As a teenager in 1993, Antonio Pelayo took a temp job at Disney Studios, in the Ink & Paint Department, and he is still there, steadily promoted until he became what was for a long time the only inker left in a shrinking segment of post-digital studio operations. Needless to say, he’s something of a legend. Now his son Isaac has taken up in his father’s footsteps, both learning from Antonio and keen to make his own unique mark on the art world.
As part of a very small team that hand-renders animation cels, replicating the original process by which films were once produced, Antonio and now Isaac create images in the same way they did generations ago, except they don’t make films out of them anymore. What the Pelayos do at Disney is a bit of an arcane confection, but is also based on a long and storied tradition combining craftsmanship, pop culture, and the wistful allure of memory.
Antonio’s son, Isaac Pelayo, already an accomplished artist himself a young age, creating commission work for hip-hop artists like Westside Gunn and collected by P. Diddy and Shepard Fairey, joined the department two years ago, and currently works alongside his father, hand-inking and painting just like they did it in the 20’s. “My father started working here when he was 19,” Isaac tells us, “and I started at 20.”
Like Antonio, who produces wildly popular event series like La Bulla and El Velorio celebrating the Latinx music, food, art, and wrestling and car cultures that make L.A. such a fabulous place, Isaac has also has other pursuits beyond the job. He’s been interested in music and acting since childhood, including releasing his original music on all streaming platforms. “All my music is produced, mixed, engineered, and mastered on my own, as well as the writing and performance,” he says. “My acting endeavors have been limited but I’ve done extra work for shows like Shameless, Ballers, and recently an ABC pilot. Hopefully I can land a lead role someday in a Disney film!”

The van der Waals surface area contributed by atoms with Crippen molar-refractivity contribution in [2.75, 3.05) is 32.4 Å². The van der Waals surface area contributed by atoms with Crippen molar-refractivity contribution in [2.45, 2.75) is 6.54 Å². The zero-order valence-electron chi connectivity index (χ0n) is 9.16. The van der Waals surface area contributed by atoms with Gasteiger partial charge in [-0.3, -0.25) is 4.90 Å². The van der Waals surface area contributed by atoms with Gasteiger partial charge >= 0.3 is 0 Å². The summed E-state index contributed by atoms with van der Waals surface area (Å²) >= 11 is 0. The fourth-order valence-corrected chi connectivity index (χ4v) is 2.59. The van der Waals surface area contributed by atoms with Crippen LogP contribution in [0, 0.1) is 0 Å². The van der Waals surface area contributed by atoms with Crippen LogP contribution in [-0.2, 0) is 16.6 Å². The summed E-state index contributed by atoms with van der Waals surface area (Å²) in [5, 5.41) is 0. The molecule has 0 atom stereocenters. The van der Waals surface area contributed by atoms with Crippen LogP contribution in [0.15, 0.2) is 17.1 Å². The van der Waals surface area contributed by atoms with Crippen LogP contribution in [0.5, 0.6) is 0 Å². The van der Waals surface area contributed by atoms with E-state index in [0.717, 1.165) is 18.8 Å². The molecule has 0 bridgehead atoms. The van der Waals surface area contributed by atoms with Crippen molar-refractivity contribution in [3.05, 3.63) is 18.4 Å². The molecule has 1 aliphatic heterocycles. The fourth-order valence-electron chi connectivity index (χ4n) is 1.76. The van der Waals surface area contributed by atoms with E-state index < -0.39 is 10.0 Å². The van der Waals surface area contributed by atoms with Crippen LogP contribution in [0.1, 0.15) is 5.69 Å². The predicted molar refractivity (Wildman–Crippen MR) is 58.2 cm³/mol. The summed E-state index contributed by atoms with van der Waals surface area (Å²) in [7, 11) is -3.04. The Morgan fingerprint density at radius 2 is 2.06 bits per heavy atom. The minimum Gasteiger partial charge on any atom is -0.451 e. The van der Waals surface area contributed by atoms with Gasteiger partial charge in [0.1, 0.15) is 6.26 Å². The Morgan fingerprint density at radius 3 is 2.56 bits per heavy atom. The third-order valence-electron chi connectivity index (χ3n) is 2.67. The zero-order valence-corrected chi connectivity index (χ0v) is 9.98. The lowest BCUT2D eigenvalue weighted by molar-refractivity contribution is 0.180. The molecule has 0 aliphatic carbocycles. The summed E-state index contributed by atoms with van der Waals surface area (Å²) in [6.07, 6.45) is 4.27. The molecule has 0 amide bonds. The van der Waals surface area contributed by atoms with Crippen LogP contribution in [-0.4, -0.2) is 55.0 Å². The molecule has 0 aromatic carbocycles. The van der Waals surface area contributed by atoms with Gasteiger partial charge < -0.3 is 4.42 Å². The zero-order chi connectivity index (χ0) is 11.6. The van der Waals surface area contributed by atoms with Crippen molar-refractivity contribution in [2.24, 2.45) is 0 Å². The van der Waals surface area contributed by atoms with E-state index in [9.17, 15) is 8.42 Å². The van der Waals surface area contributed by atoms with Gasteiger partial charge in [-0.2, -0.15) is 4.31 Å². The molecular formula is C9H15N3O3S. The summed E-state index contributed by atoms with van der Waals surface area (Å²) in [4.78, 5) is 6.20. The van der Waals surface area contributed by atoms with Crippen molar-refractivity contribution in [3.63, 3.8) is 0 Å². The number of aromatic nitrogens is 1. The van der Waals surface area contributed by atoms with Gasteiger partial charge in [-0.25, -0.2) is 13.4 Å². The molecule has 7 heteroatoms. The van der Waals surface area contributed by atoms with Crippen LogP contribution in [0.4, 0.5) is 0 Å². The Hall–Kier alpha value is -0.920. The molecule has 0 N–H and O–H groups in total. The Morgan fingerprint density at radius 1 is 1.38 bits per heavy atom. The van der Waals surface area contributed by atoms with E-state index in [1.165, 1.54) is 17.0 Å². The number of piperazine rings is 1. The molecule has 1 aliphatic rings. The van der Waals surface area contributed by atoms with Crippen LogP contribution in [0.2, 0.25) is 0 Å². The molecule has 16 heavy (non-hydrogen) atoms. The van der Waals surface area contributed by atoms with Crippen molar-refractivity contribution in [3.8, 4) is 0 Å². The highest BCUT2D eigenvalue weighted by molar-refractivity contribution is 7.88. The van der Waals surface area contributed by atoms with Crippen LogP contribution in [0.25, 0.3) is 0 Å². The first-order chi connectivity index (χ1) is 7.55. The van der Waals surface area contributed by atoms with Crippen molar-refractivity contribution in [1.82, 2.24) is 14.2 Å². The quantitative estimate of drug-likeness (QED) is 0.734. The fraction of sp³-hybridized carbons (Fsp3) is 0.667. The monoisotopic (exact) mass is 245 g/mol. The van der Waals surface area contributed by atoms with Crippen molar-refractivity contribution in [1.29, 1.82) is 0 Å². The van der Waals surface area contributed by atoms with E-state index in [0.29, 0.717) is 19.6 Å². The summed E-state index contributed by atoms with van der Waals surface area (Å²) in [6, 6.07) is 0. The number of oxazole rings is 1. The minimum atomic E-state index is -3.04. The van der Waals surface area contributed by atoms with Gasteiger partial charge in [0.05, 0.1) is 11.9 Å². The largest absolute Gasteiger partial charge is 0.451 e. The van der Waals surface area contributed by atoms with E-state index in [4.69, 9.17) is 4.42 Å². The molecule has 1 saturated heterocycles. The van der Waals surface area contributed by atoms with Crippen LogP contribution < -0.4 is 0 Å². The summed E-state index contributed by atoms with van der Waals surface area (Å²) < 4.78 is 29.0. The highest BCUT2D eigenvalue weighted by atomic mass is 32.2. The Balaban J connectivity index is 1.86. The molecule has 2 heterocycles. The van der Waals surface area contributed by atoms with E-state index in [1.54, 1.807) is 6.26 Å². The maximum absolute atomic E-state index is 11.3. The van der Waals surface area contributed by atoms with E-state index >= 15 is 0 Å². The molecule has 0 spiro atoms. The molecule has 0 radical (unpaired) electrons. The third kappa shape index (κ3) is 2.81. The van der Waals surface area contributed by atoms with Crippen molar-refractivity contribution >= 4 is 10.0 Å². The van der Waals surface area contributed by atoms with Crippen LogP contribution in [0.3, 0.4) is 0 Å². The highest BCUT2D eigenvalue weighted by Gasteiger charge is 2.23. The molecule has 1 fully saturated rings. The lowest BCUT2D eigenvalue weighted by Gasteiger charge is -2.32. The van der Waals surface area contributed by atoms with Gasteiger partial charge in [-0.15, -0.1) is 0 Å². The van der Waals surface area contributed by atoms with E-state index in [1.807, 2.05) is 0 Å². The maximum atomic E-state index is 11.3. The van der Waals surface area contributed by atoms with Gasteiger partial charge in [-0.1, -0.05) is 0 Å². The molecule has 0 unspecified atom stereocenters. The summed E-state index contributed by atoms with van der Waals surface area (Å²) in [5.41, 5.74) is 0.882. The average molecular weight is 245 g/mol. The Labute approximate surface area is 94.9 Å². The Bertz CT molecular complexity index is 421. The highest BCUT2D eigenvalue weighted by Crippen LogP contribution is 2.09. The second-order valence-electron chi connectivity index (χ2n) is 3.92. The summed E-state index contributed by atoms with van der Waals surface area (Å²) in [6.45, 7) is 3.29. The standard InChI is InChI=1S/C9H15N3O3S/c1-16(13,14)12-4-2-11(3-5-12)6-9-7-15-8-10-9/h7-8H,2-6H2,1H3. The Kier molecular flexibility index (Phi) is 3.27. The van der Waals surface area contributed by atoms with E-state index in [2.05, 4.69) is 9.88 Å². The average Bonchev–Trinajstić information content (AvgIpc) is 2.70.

Antonio’s visual art, while frequently inspired by pop culture icons, is more often very personal, based in large part on an archive of family photos and directly expressive of the beauty and breakage of his own upbringing split between Mexico and Los Angeles. Isaac is similarly motivated by the confluence of the personal and societal in his artwork. “The most important thing to me in regards to my personal art is the message and energy embedded in my work. I often paint what I’m going through and how I feel in that current moment so I do my best to share those emotions in a way the viewer can comprehend and soak in, hopefully relating in some way and feeling a little brighter,” he says. “Art for me is to be vulnerable not, closed off.”
But sometimes, it’s also political. As a commentary and protest on Trump’s wall, using his hand-painted interpretation of da Vinci’s Mona Lisa (which he calls “Isaac’s Lisa”) and a wheatpaste of a drawing done by his father of his grandparents who were Mexican immigrants, he’s built a moveable art installation. The wall is titled “Isaac’s Wall” and was designed and built by Isaac with the help of his uncle who is a finish carpenter. “It mimics the exact wall that the Mona Lisa hangs on at The Louvre and backside represents Trump’s border wall,” he says. “So far people passing by my yard have been mistaking it for a Bansky (lmao).” Keep an eye out for its midnight confrontations in neighborhoods around the city.